With Spring coming soon, we know that the Maryland General Assembly is in its final five weeks. During the last two, however, we have seen the budget, job creation and criminal penalties for sex offenders take the headlines.
Sex Offender Legislation
While Maryland has various laws to punish, monitor and track sex offenders, stricter laws and punishments are being proposed. Testimony was heard for more than seven hours on over 30 bills. Included were bills to extend the most severe penalties for sex offenses to children under 15 instead of age 13; strengthening registration requirements and restrictions; community notification standards; requiring greater disclosure when Social Services knows an offender is living in a child’s home; and, expanded monitoring. None of these have passed out of committee, yet, to come to the floor for a vote by the House.
The good news is that Maryland, once again, is one of only seven states that continues to have a AAA bond rating, saving us money when funding bonds.
Both the House and Senate continue to work through Governor O’Malley’s proposed budget, looking at essential needs, trying to protect education funding while reducing spending and further shrinking state government. At the end of February, both the House Republican Caucus and two Republican Senators presented their recommendations for cuts. The Senators’ proposal would reduce funds to Baltimore County by over $44 million, including cutting the retirement funds for teachers, community college employees and librarians by 50% while requiring employee contributions to increase. At the same time they would increase our highway funds by 500%.
House Republicans recommended numerous cuts, including across the board cuts to state agencies, eliminating positions, reducing public education funding by $686 million and higher education by $78 million and eliminating all funds for stem cell research and Chesapeake Bay Trust Fund.
The direct shipment of wine continues to be a heavily debated issue. I have been urged by many, many constituents to support it. I am a co-sponsor of the bill this year. The bill has been heard in Economic Matters but I do not believe it will pass this year since it would directly change the way alcohol is shipped into Maryland. There is also a legitimate concern about minors getting the wine. At the same time, the Maryland Winery Modernization Act, HB 921, has a great chance to pass. It would change the requirements of the Limited Winery License and allow wineries to regularly serve food and sell wine outside of the winery.
The Open Government Act, of which I am a co-sponsor, proposed that Committee votes be made available on-line, people be able to sign up to testify on line, and the Board of Public Works publish its agenda and meetings. Due to the leadership of the House Speaker, Committee votes are available on-line without legislation. I want to explain my votes on three items that the Environmental Matters Committee recently took up. HB 140 requires minors to wear protective headgear while riding bikes, mopeds and scooters. While I voted yes to add this protection, it was defeated in Committee. HB 438 was intended to protect children under age 8 from being exposed to second hand cigarette smoke while passengers in motor vehicles. I supported this bill although it did not pass. I believe that children should be protected against the dangers of second hand smoke. Lastly, although the Department of Natural Resources supported the repeal on a ban on using “devil divers” for oystering, I voted against further expanding power dredging. This bill has passed Committee and the House.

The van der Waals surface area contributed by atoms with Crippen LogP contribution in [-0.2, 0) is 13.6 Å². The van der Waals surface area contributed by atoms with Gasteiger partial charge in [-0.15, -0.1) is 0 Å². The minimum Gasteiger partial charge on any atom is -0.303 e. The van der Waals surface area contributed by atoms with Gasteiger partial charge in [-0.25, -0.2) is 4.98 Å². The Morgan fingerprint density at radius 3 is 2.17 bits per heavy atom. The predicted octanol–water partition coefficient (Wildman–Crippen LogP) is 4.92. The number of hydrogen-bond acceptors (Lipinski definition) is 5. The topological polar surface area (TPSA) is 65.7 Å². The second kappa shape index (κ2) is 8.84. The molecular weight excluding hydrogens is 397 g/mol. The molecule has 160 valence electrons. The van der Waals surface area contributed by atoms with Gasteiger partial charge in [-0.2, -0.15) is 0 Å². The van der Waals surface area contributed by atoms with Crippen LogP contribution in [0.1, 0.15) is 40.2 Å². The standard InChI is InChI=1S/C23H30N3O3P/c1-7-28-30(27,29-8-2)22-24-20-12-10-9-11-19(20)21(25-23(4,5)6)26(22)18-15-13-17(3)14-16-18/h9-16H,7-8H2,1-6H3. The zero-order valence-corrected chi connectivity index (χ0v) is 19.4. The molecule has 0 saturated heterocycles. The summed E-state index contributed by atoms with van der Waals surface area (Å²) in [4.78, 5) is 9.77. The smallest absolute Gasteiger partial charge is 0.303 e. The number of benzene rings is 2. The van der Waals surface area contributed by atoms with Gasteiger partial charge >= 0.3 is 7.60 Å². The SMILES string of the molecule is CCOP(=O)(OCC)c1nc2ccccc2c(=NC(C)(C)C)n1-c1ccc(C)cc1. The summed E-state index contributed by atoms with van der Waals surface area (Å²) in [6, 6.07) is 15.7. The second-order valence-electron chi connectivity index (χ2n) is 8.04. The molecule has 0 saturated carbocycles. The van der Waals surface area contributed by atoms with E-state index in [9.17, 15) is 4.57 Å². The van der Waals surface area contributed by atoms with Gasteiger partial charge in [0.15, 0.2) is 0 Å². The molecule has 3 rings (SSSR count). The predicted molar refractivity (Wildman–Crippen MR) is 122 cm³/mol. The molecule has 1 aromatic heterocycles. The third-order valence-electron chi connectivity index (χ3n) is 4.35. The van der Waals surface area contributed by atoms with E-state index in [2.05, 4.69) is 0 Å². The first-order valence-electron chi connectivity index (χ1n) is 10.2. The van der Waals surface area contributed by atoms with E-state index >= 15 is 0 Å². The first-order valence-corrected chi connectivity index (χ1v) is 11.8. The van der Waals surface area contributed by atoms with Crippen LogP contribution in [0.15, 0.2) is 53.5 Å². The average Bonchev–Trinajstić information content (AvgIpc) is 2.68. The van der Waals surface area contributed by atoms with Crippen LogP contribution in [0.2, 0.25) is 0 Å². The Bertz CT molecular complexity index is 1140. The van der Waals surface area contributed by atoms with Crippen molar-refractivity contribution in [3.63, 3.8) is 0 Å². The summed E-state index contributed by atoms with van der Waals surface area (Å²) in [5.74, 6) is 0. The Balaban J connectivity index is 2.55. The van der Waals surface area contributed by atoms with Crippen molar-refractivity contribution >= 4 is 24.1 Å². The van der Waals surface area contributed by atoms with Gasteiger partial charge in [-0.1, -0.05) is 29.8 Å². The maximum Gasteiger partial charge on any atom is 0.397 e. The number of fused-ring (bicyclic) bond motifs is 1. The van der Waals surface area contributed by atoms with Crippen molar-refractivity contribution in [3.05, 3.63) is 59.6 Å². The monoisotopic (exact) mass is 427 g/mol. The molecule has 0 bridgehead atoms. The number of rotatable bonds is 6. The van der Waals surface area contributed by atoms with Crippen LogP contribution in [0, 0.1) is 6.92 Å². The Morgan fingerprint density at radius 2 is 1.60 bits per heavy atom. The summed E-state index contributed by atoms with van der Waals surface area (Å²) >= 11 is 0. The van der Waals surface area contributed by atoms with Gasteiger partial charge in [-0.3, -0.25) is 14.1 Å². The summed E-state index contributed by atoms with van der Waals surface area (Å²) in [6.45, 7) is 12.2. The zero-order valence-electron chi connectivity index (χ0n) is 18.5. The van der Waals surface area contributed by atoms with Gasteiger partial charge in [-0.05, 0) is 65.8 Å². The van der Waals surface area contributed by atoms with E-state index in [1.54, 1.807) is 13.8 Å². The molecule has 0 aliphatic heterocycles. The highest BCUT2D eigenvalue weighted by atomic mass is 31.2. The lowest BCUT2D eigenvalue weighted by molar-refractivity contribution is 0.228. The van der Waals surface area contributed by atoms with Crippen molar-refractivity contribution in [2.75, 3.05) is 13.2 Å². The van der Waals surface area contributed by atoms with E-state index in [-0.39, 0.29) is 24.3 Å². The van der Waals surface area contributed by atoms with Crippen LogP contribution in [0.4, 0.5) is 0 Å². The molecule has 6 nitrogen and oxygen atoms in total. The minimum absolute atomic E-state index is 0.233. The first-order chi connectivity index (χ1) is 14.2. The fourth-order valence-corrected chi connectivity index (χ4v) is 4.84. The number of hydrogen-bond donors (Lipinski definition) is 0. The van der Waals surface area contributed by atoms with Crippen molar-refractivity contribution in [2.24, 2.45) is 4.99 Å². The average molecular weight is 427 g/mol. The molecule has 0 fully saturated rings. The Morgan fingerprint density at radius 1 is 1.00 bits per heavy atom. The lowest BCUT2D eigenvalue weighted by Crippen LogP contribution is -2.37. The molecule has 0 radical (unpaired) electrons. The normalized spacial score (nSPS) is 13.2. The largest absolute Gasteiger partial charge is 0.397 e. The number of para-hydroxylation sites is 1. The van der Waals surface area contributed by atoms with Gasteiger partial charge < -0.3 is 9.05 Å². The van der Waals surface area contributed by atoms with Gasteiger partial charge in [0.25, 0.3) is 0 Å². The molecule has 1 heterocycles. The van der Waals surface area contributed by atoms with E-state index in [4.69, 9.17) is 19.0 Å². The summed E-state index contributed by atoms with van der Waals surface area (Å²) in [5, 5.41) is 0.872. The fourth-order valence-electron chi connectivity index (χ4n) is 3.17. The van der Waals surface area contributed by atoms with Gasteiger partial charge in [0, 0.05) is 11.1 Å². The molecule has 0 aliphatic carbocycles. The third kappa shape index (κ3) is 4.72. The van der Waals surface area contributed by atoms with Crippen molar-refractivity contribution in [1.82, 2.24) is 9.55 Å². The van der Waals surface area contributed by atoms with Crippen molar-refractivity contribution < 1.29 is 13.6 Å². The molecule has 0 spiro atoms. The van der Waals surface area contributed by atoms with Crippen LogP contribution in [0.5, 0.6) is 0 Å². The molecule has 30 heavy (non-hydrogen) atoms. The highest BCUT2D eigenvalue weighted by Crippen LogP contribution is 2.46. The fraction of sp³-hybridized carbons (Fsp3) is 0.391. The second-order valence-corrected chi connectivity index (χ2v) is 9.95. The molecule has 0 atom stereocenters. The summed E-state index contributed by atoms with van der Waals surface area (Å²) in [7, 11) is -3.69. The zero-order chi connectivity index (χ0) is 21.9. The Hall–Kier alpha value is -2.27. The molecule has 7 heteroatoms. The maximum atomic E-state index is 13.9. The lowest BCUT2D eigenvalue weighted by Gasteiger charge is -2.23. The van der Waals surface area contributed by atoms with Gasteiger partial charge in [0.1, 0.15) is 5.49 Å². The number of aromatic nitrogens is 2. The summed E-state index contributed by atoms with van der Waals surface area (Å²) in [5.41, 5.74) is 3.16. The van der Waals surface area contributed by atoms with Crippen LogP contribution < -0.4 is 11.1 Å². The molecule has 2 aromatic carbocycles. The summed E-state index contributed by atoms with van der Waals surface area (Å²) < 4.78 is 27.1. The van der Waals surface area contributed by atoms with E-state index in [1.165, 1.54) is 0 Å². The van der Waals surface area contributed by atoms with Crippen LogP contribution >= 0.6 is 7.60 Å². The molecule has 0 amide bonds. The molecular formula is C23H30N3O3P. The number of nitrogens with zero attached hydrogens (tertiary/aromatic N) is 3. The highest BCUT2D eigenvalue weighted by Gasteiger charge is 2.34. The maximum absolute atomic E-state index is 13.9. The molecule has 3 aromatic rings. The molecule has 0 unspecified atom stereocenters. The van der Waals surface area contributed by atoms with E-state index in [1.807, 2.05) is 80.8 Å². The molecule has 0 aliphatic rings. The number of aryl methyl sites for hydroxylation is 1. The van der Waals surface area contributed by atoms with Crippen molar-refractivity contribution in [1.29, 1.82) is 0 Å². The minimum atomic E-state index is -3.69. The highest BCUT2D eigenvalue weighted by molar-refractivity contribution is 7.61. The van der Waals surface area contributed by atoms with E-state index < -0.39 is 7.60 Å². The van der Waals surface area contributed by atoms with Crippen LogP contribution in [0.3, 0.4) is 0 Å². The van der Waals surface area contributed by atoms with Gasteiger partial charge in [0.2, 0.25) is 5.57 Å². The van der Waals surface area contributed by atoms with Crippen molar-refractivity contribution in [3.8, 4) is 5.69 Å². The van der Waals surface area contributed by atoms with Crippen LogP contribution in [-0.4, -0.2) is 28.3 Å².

My Upcoming Legislation
Four of my bills will be heard in the next weeks. One, HB 1042, will require Maryland government to stop the posting of social security numbers and, to the extent they do, drivers’ licenses. It is appalling that one’s social security number may turn up on-line but that is the case. This bill is overdue as a protection against identity theft. HB 1399 will require that all residential mortgage lenders provide information about and recommend that borrowers get housing counseling or education before completing their transaction. The foreclosure crisis and current financial environment compels us to be sure people are well informed before making such important decisions.
I am also proposing that the Baltimore County Board of Education be elected because this would provide greater accountability. HB 1072 would require that the eleven members –one from each Council district and four at large- be chosen in a non-partisan election. I admit I have some concerns but expect that we can work through them. Finally, I have a bill that requires the state Department of Transportation to carefully review large residential and commercial developments that could impact other counties. We need to acknowledge that traffic issues don’t stop at the county line.
The residents and communities in Timonium lost a great friend and advocate with the recent death of Lou Miller from a massive heart attack. Lou was a meticulous and committed advocate for Timonium who fought to protect neighborhoods from encroachment and prevent unwarranted growth. His presence and dedication will be missed by all of us.
As always, I welcome your comments about these bills or any others that we will be considering. I can be reached at Stephen.Lafferty@house.state.md.us.